Internet Shakespeare Editions

Author: William Shakespeare
Editor: Rosemary Gaby
Not Peer Reviewed

Henry IV, Part 1 (Quarto 1, 1598)


of Henry the fourth.
Falst. You haue hit it.
1305Prin. So did he neuer the sparrow.
Fal. Well, that rascall hath good mettall in him, hee will not
runne.
Prin. Why, what a rascall art thou then, to praise him so for
running?
1310Fal. A horsebacke (ye cuckoe) but a foote hee will not budge
a foote.
Prin. Yes Iacke, vpon instinct.
Falst. I grant ye vpon instinct: well hee is there to, and one
Mordacke, and a thousand blew caps more. Worcester is stolne
1315away to night, thy fathers beard is turnd white with the newes,
you may buy land now as cheape as stinking Mackrel.
Prin. Why then, it is like if there come a hote Iune, and this
ciuill buffeting hold, we shall buy maidenheads as they buy hob
1320nailes, by the hundreds.
Falst. By the masse lad thou saiest true, it is like wee shall haue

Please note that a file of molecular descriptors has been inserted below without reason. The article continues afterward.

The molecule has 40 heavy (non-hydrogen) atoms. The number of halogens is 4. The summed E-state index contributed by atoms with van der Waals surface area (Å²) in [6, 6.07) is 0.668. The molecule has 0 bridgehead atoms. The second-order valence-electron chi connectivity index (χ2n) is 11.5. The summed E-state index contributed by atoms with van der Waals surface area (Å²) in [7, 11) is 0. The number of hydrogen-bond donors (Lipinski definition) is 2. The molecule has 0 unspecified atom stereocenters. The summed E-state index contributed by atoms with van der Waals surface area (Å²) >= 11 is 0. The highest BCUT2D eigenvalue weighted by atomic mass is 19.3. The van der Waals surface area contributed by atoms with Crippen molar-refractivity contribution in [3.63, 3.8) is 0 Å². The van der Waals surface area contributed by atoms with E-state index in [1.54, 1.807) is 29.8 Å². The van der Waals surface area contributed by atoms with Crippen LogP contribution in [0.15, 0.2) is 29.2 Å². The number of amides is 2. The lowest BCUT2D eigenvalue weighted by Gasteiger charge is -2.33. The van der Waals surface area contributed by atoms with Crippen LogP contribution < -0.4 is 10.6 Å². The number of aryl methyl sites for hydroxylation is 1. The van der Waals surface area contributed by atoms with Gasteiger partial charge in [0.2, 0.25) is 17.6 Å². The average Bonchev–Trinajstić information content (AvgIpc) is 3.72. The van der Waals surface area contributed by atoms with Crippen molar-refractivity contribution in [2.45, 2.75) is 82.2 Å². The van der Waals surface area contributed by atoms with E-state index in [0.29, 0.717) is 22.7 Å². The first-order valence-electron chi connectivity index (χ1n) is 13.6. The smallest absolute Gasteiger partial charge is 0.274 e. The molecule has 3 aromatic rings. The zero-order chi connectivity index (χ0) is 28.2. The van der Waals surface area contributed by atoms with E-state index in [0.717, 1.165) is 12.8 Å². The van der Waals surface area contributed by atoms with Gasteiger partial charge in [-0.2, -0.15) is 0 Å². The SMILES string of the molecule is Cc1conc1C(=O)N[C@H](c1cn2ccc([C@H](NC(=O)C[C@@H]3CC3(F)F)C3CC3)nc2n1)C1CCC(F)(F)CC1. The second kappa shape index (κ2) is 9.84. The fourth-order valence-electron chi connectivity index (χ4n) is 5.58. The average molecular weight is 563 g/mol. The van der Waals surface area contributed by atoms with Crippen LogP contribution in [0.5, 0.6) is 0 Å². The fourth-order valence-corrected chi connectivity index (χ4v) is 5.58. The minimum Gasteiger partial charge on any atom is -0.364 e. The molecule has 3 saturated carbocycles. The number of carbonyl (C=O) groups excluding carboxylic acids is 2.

good trading that way: but tell mee Hall, art not thou horrible
afearde? thou being heire apparant, could the world picke thee
out three such enemies againe? as that fiend Dowglas, that spi-
1325rit Percy, and that diuel Glendower, art thou not horribly afraid?
doth not thy bloud thril at it?
Prin. Not a whit ifaith, I lacke some of thy instinct.
Falst. Well thou wilt bee horriblie chidde to morrowe when
1330thou commest to thy father, if thou loue mee practise an aun-
swere.
Prin. Do thou stand for my father and examine me vpon the
particulars of my life.
Falst. Shall I: content. This chaire shall be my state, this dag-
1335ger my scepter, and this cushion my crowne.
Prin. Thy state is taken for a ioynd stoole, thy golden scepter
for a leaden dagger, and thy precious rich crowne for a pittifull
bald crowne.
1340Falst. Well, and the fire of grace bee not quite out of thee
nowe shalt thou be mooued. Giue me a cup of Sacke to make
my eyes looke redde, that it maie bee thought I haue wept,
for I must speake in passion, and I will doe it in king Cambises
vaine.
E2
Prin.